So today we have a deeply dissected sandstone plateau, and so much more as well.
The sandstone country is made up of almost horizontal strata, but the gentle eastward dip and the different layers down the sequence are critical in shaping the landscape.
Higher up the mountains and in the Nattai-Burragorang country, the Hawkesbury Sandstone has been eroded away, leaving Narrabeen Group rocks to dominate and make up the plateau and its familiar long clifflines.
The deeper valleys have cut down enough to reach the Permian rocks, creating the sloping valley sides under massive vertical cliffs - the well-known profile of the Widden, Capertee, Wolgan, Grose, Jamison, Burragorang and Nattai valleys.
The great pile of Sydney Basin debris - up to six kilometres thick - represents some 65 million years of accumulation.
The next step in making the mountains was when earth movements pushed up the Sydney Basin rocks, the Central Tablelands and more. These uneven uplifts raised a broad tableland that sloped gently from the highlands towards the coast with, in places, a sharper escarpment on the eastern edge.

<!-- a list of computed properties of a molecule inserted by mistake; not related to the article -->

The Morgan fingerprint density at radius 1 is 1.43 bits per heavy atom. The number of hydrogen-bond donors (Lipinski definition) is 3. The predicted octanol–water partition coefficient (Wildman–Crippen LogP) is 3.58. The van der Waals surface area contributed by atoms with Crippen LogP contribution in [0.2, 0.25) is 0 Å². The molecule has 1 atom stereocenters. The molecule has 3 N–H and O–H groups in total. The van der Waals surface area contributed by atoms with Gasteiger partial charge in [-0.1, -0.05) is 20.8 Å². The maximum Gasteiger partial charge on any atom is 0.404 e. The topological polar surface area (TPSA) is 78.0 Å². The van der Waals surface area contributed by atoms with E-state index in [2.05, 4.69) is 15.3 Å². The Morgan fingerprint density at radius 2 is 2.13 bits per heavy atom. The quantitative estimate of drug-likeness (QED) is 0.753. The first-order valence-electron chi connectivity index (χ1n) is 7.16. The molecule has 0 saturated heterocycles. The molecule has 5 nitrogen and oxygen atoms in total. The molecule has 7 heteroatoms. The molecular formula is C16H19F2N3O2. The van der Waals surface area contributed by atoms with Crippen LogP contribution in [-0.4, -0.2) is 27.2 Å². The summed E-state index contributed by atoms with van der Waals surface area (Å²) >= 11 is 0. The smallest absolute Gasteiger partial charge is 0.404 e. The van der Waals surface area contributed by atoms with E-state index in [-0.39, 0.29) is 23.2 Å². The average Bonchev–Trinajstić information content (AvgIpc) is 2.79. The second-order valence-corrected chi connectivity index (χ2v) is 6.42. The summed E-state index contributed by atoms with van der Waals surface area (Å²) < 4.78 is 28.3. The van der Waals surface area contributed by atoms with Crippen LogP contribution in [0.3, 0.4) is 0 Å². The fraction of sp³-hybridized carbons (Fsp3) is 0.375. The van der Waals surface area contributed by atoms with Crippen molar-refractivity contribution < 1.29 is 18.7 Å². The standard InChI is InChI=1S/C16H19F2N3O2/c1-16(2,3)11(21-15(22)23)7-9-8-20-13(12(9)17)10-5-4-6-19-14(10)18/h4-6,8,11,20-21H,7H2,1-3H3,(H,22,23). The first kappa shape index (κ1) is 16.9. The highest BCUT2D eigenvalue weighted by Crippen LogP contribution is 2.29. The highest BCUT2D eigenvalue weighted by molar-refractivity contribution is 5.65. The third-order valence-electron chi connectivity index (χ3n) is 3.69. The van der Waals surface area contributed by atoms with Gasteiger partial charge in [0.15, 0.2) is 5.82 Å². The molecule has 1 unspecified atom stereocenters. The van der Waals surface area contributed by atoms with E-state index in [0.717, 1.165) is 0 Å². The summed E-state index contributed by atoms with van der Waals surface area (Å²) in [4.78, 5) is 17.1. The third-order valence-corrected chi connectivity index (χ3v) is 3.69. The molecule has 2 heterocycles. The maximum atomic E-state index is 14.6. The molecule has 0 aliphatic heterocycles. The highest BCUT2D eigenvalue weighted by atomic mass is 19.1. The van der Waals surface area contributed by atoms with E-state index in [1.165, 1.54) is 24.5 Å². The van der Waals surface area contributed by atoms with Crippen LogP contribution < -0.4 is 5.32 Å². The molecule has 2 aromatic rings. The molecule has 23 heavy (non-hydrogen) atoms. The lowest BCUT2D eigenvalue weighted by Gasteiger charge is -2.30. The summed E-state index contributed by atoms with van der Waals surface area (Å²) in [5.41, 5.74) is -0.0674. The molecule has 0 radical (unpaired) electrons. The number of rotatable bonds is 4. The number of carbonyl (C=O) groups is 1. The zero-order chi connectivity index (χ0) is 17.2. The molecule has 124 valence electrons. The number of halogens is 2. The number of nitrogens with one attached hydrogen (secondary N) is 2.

The phases of uplift also left some impressive evidence, including the Lapstone Structural Complex along the eastern edge of the central Blue Mountains, which takes in steeply-dipping beds on the eastern escarpment (the Lapstone Monocline) and the Kurrajong Fault.
In just a few very deep sandstone valleys, the ancient 'basement' of the Lachlan Fold Belt is exposed. These rocks can be seen in small areas of the western Capertee, Wolgan and Jamison/Kedumba valleys, and also make up the Central Tableland and beyond.
Wherever it is found, sandstone produces magnificent features. In the Blue Mountains, the dramatic clifflines, weathered caves, gorges, slot canyons, pinnacles and 'pagoda' rocks are all the result of weathering and erosion of different layers of sandstone.
The Gardens of Stone pagoda region of the western Blue Mountains is especially noteworthy, with its 'cities' of rock towers and intricate ironstone sculptures.
Charles Darwin wondered if the sea had gouged out the Grose Valley, but it was just the Grose River working away over millennia.